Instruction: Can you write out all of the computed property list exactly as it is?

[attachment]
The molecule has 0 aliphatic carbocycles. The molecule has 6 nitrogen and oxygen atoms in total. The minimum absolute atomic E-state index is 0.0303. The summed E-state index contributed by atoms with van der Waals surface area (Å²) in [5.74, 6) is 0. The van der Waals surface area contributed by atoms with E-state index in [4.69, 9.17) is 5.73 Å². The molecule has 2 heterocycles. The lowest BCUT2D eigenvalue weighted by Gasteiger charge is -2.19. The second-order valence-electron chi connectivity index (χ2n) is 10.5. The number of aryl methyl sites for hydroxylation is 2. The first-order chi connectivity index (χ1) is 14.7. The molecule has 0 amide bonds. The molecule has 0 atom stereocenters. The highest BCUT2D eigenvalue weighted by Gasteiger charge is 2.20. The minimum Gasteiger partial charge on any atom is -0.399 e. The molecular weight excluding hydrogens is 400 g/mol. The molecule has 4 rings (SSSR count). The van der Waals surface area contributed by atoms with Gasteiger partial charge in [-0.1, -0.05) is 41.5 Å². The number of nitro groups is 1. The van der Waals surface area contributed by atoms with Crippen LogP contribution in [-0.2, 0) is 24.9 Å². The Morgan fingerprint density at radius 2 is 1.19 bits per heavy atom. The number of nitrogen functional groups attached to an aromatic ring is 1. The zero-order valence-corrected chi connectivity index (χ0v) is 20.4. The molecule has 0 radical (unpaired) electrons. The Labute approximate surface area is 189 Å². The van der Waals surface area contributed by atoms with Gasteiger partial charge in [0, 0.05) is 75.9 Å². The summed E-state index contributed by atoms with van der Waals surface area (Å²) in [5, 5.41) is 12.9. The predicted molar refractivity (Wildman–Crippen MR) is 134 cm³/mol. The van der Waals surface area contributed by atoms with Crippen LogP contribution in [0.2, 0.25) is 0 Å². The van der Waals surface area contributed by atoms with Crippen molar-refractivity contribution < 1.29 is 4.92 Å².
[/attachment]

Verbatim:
The molecule has 0 aliphatic carbocycles. The molecule has 6 nitrogen and oxygen atoms in total. The minimum absolute atomic E-state index is 0.0303. The summed E-state index contributed by atoms with van der Waals surface area (Å²) in [5.74, 6) is 0. The van der Waals surface area contributed by atoms with E-state index in [4.69, 9.17) is 5.73 Å². The molecule has 2 heterocycles. The lowest BCUT2D eigenvalue weighted by Gasteiger charge is -2.19. The second-order valence-electron chi connectivity index (χ2n) is 10.5. The number of aryl methyl sites for hydroxylation is 2. The first-order chi connectivity index (χ1) is 14.7. The molecule has 0 amide bonds. The molecule has 0 atom stereocenters. The highest BCUT2D eigenvalue weighted by Gasteiger charge is 2.20. The minimum Gasteiger partial charge on any atom is -0.399 e. The molecular weight excluding hydrogens is 400 g/mol. The molecule has 4 rings (SSSR count). The van der Waals surface area contributed by atoms with Gasteiger partial charge in [-0.1, -0.05) is 41.5 Å². The number of nitro groups is 1. The van der Waals surface area contributed by atoms with Crippen LogP contribution in [-0.2, 0) is 24.9 Å². The Morgan fingerprint density at radius 2 is 1.19 bits per heavy atom. The number of nitrogen functional groups attached to an aromatic ring is 1. The zero-order valence-corrected chi connectivity index (χ0v) is 20.4. The molecule has 0 radical (unpaired) electrons. The Labute approximate surface area is 189 Å². The van der Waals surface area contributed by atoms with Gasteiger partial charge in [0, 0.05) is 75.9 Å². The summed E-state index contributed by atoms with van der Waals surface area (Å²) in [5, 5.41) is 12.9. The predicted molar refractivity (Wildman–Crippen MR) is 134 cm³/mol. The van der Waals surface area contributed by atoms with Crippen LogP contribution in [0.2, 0.25) is 0 Å². The van der Waals surface area contributed by atoms with Crippen molar-refractivity contribution < 1.29 is 4.92 Å².